So once again, I'll hold my nose and vote for the Democrat.

Cook County assessor: Toughest choice of all. On the one hand, you've got quintessential Democratic party hack Joe Berrios, who takes oodles of campaign contributions from the same property-tax lawyers who bring property-tax appeals before him in his current job at the Board of Review.

And on the other hand, you've got Cook County commissioner Forrest Claypool, the quintessential lakefront liberal, who never, ever took a tough stand against boss Daley.

Somehow or other Claypool managed to stomach two turns as Daley's chief of staff and a stint as the mayor's handpicked Park District superintendent. But it wasn't until 2002, when he got elected to the Cook County board, that he discovered—horrors, there's corruption, waste, and clout in local politics!

So who to vote for—the hack or the wuss?

This is not the first time I've faced this dilemma. Back in 2006, Claypool was challenging Cook County Board president John Stroger, who had a stroke and was in a coma by the time the Democratic primary rolled around.

I didn't make up my mind until I walked into the polling place and saw the names on the ballot. I picked up the stylus, looked up for some sort of divine guidance, and, finding none, took a deep breath, muttered my apologies for the sin I was about to commit, and cast my ballot for Stroger.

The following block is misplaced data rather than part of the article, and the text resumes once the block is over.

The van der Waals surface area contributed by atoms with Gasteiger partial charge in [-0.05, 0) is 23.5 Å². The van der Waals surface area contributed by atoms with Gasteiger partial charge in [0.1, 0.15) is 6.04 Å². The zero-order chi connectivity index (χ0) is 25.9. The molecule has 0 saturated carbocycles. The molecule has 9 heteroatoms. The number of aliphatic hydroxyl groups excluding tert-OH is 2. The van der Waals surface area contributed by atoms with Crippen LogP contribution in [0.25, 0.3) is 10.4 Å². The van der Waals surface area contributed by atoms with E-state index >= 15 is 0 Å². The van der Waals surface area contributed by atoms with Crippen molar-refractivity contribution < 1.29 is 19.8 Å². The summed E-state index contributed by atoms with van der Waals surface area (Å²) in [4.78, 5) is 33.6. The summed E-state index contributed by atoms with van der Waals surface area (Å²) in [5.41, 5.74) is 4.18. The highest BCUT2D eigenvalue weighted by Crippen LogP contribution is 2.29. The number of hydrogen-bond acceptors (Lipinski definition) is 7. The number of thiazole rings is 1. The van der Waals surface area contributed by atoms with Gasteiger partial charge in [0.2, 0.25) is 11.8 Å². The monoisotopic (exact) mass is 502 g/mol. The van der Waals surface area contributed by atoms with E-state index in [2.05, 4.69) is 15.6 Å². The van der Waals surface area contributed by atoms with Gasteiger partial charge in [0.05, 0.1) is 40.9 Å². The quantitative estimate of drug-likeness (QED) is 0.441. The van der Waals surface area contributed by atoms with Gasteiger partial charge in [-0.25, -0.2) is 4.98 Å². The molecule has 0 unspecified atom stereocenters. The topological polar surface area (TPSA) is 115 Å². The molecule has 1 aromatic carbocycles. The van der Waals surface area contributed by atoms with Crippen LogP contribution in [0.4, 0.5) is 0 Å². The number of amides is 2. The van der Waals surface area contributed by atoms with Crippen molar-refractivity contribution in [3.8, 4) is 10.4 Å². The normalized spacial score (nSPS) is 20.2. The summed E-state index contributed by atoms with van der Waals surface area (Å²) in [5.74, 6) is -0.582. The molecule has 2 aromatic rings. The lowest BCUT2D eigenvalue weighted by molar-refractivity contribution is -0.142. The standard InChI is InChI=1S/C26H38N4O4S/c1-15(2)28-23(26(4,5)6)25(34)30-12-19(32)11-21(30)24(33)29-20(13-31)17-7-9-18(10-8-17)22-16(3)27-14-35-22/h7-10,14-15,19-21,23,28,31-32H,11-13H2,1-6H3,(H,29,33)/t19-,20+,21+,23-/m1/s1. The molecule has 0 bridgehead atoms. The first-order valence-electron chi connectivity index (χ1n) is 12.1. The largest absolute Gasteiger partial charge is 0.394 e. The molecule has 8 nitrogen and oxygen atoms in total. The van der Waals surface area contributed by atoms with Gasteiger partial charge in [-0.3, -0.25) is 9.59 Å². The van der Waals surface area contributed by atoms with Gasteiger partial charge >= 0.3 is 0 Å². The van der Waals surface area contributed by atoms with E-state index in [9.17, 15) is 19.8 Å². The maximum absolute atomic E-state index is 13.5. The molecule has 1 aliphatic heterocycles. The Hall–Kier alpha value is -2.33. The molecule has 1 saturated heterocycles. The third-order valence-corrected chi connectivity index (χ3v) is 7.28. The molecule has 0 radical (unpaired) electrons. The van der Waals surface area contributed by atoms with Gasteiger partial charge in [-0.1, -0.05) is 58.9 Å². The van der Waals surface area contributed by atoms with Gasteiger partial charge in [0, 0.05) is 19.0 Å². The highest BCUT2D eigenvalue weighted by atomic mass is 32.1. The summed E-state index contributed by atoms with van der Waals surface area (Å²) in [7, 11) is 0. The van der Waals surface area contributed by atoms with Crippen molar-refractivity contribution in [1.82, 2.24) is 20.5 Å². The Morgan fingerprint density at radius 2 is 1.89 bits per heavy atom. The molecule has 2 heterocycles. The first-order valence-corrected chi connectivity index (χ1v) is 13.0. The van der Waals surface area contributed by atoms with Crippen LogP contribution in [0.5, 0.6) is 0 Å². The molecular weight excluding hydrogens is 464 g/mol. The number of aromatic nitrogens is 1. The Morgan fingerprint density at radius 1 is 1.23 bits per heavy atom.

Yes, that's right—I voted for the guy in the coma. OK, maybe it wasn't my finest hour as a voter.

The reality is that neither Berrios nor Claypool will address the fundamental inequities that plague our convoluted property-tax system, as I wrote two weeks ago. I suppose I could vote for Robert Grota, the Green Party candidate. But what's the point? So I'll probably vote for Claypool, though I reserve the right to moan and groan about it until the deed is done.

Finally, there's Cook County Board president. Fourth Ward alderman Toni Preckwinkle's going to win, but I'm going to proudly vote for Tom Tresser, the Green Party candidate, even though he's been irritating me lately by blasting the unions representing county employees for donating campaign funds to Preckwinkle. Tresser thinks the contributions set up a conflict of interest, but I think he's abetting the demonization of unions.

I'm going to overlook that because Tresser's one of the guys who helped form No Games Chicago, which led the charge against Mayor Daley's nutty scheme to bring the 2016 Olympic games to town—a scheme backed by Quinn, Brady, Giannoulias, Kirk, Claypool, Berrios, Preckwinkle, and just about all the other Republican and Democratic leaders in this state.

Not only did Tresser have the guts to tell the emperor he was wearing no clothes, but he flew all the way to Copenhagen to lobby the International Olympic Committee to vote against Chicago. Which it did—hooray!

The way I see it, the least I can do is give Tresser my one little vote in gratitude.

Ben Joravsky discusses his reporting weekly with journalist Dave Glowacz at mrradio.org/theworks.